In a soft, scarcely audible voice, I asked our guide the unmentionable question, the one he had reprimanded me many times for asking in public: Did these people keep a picture of the Dalai Lama? The younger monk must have heard me, because she instantly turned towards our guide and they exchanged a few words. After taking a closer look at my sister and me, and with a faint smile on her face, she gingerly walked up to a barely visible black cloth against the edge of the cave. It was like she was opening a part of the wall itself.
Beneath the sheet was a photo of the Dalai Lama, the Buddhist spiritual leader who had been banished by the Chinese and forced to seek refuge in the hills of India. He was the man who wasn’t allowed to step on the earth of his own home, the man whose land I, the tourist, was permitted to freely roam. The image was in such contrast with its black surroundings that it was blinding. To me, the American, it was just a photo. To her, the suppressed Tibetan monk, it was a portrait of a hero she would be brutally murdered for worshipping. Courage, danger, defiance- all of it lurked unnervingly beneath an act as simple as hanging a photograph on a wall.
These were simple, moral people. They were once children with ambition, just like me. They were students who had been taught by their spiritual elders about right and wrong, the meaning of karma, and loyalty to their beliefs. But because of something as scathingly pitiful as politics- greed – they had degenerated into an existence in which they were barely surviving.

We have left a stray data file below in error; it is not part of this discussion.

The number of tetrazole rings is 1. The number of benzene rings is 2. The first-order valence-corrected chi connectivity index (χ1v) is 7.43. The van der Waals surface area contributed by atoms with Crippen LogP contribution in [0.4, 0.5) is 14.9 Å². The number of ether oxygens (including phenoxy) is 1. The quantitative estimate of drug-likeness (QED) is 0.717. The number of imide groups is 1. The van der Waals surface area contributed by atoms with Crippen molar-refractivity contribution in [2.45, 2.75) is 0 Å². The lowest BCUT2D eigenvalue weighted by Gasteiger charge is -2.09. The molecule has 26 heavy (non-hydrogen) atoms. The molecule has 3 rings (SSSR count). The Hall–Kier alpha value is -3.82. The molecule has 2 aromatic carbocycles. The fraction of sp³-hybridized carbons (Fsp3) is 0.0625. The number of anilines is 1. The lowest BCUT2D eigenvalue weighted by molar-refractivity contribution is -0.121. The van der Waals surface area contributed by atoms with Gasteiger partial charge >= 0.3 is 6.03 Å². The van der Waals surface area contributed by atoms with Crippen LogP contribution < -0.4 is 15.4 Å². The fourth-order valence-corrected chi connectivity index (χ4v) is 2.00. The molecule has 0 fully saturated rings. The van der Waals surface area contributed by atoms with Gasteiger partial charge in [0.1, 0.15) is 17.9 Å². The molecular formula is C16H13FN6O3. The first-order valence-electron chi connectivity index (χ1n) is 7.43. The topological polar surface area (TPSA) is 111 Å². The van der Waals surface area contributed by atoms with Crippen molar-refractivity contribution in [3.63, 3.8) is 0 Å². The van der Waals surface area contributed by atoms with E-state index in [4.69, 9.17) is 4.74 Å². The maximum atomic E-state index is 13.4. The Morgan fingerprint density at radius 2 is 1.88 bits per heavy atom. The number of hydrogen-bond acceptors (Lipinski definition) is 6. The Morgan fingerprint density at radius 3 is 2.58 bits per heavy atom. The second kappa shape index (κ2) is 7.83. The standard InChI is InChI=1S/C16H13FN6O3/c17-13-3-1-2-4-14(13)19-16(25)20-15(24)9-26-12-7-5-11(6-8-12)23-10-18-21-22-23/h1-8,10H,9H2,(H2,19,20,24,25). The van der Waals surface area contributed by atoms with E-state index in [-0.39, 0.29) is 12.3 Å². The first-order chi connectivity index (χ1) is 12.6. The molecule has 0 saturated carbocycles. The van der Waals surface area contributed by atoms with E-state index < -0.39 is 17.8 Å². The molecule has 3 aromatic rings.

The monk put her fingers on the tranquil face of Tenzin Gyatso, then delicately placed her hands on our faces, as if transferring to us some of the enduring hope he gave them. The elder monk, who had till then observed in silence, beckoned us to sit and took out an oval object covered in cloth. As she unwrapped it, the moving folds revealed a light brown object resembling a stone. Her coarse hands picked it up and struggled to break it. She finally tore off a large portion and put it in my hands, lifting her wrinkled arm and motioning towards my mouth. I realized that this wasn’t a stone. It was a single chunk of stale bread, the women’s only meager ration for several days. She wanted me to eat it. I couldn’t. But I had to. To not would be the most offensive form of disrespect. I put it in my mouth, and let it soften under whatever saliva was left in my parched throat, refusing to work my tongue, denying the taste. It was equivalent to chewing on a rock.